Kill It, Skin It, Wear It.

The importance of where food is sourced always amazes me. Over the past few years, many renowned chefs and celebrities including Gordon Ramsey, Hugh Fearnley Whittingstall and Janet Street Porter have all advertised the brutal nature of intensive farming strategies to produce cheap meat for the public consumption.
Nowadays, there is no surprise that people make the extra effort to either buy free range or organic produce as it is seen as the better choice, both socially and health wise. However, my question is why do we automatically disregard these issues when it is related to the world of fashion?

If you haven't already have guessed it by now, this post is about...
Fur: possibly the most controversial topic that can be discussed in today's society.
Having a great interest in documentaries (as nerdy/sad as that seems), today I watched the "Kill It, Skin It, Wear It" documentary where any person who watches this graphic programme would be appalled by the fur industry - but of course, that's the message it's trying to get across right?

With this rapidly growing industry, the demand for cheap fur is increasing dramatically and it is now estimated that over half of the world's fur comes from intensive farms in China. As you can imagine, the conditions the animals have to survive in are extremely poor. Thousands of animals such as foxes cramped together, pacing around in circles as they have less than a square metre to survive in. Clearly, the animals are in severe distress. It is so severe that it caused one fox to chew off its own flesh leaving the bone exposed on its front leg. Honestly, if you think that is bad, the actual slaughter process is far more worse: being skinned alive, people jumping on Raccoon Dogs necks to kill them, being left for dead.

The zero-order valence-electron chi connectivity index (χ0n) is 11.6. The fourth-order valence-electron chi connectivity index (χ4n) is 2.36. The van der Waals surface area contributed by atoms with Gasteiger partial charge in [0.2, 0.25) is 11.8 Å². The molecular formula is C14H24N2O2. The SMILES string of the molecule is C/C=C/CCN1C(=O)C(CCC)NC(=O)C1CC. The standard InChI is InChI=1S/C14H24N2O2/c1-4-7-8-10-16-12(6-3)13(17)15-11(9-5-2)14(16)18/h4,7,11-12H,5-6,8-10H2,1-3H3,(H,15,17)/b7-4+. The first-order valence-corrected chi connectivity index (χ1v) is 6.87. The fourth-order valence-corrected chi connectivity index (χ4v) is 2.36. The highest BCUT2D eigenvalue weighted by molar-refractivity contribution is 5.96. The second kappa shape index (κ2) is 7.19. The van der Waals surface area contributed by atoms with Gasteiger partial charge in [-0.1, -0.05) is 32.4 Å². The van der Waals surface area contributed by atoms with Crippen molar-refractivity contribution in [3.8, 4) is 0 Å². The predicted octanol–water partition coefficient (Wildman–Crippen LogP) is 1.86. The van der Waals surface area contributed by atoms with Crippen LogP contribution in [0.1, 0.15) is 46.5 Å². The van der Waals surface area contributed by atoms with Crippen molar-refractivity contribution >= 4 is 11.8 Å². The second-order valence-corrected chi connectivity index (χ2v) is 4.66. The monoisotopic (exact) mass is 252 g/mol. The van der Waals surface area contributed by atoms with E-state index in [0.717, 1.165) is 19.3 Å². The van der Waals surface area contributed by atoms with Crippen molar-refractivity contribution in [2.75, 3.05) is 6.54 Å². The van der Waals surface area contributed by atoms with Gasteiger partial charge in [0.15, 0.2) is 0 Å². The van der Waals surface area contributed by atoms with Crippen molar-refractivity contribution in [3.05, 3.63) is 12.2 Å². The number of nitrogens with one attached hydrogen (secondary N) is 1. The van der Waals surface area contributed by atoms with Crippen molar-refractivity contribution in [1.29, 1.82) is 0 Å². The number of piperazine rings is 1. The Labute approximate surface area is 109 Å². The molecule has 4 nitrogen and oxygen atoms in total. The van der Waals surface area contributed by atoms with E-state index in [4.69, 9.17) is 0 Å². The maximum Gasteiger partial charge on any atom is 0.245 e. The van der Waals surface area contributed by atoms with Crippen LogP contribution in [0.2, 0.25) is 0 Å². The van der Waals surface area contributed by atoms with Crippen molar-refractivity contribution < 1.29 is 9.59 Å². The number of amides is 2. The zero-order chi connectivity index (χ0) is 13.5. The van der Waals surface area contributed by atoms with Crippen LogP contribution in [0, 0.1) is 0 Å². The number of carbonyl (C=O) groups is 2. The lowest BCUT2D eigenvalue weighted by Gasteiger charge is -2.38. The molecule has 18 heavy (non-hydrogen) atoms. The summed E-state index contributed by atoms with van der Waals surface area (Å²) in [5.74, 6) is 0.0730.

The sad thing is, it's happening in China, Russia, Finland, Canada and many more countries across the world.

By all means, this doesn't mean that the whole industry produces all of it's fur unethically.
As seen in the documentary, fur can be ethical. In Denmark, a fur farm visited by Merrilees Parker in the documentary shows a strategy where they gas the animal in carbon dioxide - a more humane way.
Not only that, but some of the animals trapped are seen as rodents which may impose a health hazard; similar to the rat population in the UK. It just so happens that the fur can be used for by-products like leather is produced from cows.

Wanting to become successful in the world of fashion, I think it extremely important for me to beware of such issues because it is clear that there are definitely pros and cons to every industry. Just as I said in my last "awareness" post, I believe that stepping into a world in which I have great interest in and being oblivious of the consequences of it is arrogant and unacceptable.

My first and foremost aim of this post is to create awareness because I find that too many people overlook these issues.
Spread the word.

To watch "Kill It, Skin It, Wear It", click here.

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